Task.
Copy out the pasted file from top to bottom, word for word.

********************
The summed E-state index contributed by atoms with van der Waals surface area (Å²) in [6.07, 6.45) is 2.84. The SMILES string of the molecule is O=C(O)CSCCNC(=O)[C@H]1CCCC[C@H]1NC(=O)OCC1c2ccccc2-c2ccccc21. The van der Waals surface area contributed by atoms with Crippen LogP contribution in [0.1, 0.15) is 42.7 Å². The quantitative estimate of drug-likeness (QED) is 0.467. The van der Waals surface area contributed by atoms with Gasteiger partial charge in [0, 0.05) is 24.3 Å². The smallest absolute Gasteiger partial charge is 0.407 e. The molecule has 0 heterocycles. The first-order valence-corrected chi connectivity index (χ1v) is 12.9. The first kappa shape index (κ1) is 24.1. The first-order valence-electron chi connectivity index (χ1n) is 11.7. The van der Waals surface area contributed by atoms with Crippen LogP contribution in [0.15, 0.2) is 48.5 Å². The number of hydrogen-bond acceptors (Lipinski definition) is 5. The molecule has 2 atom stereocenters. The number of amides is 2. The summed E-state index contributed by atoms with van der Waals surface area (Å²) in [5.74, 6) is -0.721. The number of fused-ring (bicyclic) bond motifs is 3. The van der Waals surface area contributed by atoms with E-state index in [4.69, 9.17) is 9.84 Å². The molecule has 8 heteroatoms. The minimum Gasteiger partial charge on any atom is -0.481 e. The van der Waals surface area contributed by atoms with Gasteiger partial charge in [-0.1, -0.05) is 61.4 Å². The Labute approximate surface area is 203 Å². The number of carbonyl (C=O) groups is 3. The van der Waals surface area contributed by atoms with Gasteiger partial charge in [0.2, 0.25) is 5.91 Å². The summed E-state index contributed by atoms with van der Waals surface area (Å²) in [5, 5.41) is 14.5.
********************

The summed E-state index contributed by atoms with van der Waals surface area (Å²) in [6.07, 6.45) is 2.84. The SMILES string of the molecule is O=C(O)CSCCNC(=O)[C@H]1CCCC[C@H]1NC(=O)OCC1c2ccccc2-c2ccccc21. The van der Waals surface area contributed by atoms with Crippen LogP contribution in [0.1, 0.15) is 42.7 Å². The quantitative estimate of drug-likeness (QED) is 0.467. The van der Waals surface area contributed by atoms with Gasteiger partial charge in [0, 0.05) is 24.3 Å². The smallest absolute Gasteiger partial charge is 0.407 e. The molecule has 0 heterocycles. The first-order valence-corrected chi connectivity index (χ1v) is 12.9. The first kappa shape index (κ1) is 24.1. The first-order valence-electron chi connectivity index (χ1n) is 11.7. The van der Waals surface area contributed by atoms with Crippen LogP contribution in [0.15, 0.2) is 48.5 Å². The number of hydrogen-bond acceptors (Lipinski definition) is 5. The molecule has 2 atom stereocenters. The number of amides is 2. The summed E-state index contributed by atoms with van der Waals surface area (Å²) in [5.74, 6) is -0.721. The number of fused-ring (bicyclic) bond motifs is 3. The van der Waals surface area contributed by atoms with E-state index in [4.69, 9.17) is 9.84 Å². The molecule has 8 heteroatoms. The minimum Gasteiger partial charge on any atom is -0.481 e. The van der Waals surface area contributed by atoms with Gasteiger partial charge in [-0.1, -0.05) is 61.4 Å². The Labute approximate surface area is 203 Å². The number of carbonyl (C=O) groups is 3. The van der Waals surface area contributed by atoms with Gasteiger partial charge in [0.2, 0.25) is 5.91 Å². The summed E-state index contributed by atoms with van der Waals surface area (Å²) in [5, 5.41) is 14.5.